I think you mentioned an important aspect – human rights are based on a set of values developed in the Western culture, as early as the times of Enlightenment. To what extend do those values represent the universal moral truths, if such even exist? To what extend are we justified in spreading enlightenment aka feeling superior, as you say? Human rights is something we, living in the developed world, take for granted. There are still many non-Western countries which haven’t adopted those (eg. in case of women in Saudi). But the perception of western values and their enforcement can never be one-sided and so shouldn’t be the definition of what is or what is not moral. I think this should be a question of how much you, as a tourist, influence that government or the status quo. I still think a lot of the changes in those societies have to happen from the bottom up and no outside intervention/help will substitute that (think how Polish people rebelled against communism and reached democracy through peaceful demonstrations). It can help, but is not a determinant. I would also say that for North Korea, tourism is perhaps the only aspect of that county’s exposure to the outside world and an (albeit indirect) way to let North Koreans know that the West is interested. It is probably more beneficial for travelers themselves, who can ponder on those issues upon return and perhaps perceive the world around differently, taking less for granted. Sure. We are travelers and we like to see the world. But cutting North Korea completely out of the global destination map will not reverse their politics. My argument is that you, as a tourist, are not powerful enough to influence that. What you can do it to go, see, spread the word. Be aware of the situation but don’t necessarily discard it as an “immoral” – those countries which turned towards democracy had to started somehow, right? Let’s hope that will happen for North Korea as well.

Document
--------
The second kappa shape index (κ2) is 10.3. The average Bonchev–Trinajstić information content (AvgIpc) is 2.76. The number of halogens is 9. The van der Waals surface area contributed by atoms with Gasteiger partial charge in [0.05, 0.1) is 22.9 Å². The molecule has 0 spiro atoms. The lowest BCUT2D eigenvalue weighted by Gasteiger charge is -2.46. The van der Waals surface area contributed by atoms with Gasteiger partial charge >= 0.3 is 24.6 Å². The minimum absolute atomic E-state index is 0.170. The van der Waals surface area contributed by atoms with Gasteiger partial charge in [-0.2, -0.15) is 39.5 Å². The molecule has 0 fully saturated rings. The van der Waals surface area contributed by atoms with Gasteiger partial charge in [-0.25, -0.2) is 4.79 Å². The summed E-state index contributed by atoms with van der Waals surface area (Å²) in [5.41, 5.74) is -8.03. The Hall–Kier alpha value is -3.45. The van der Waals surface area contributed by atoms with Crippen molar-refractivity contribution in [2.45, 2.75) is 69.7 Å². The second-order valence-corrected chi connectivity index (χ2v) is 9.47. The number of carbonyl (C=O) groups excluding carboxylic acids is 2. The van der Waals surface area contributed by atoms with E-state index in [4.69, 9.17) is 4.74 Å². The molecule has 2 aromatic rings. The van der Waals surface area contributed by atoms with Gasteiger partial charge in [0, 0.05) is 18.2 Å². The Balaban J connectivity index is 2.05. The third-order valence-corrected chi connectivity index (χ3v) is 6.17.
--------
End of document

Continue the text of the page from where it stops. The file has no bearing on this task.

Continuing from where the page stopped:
Leave a Reply

Your email address will not be published. Required fields are marked *

This site uses Akismet to reduce spam. Learn how your comment data is processed.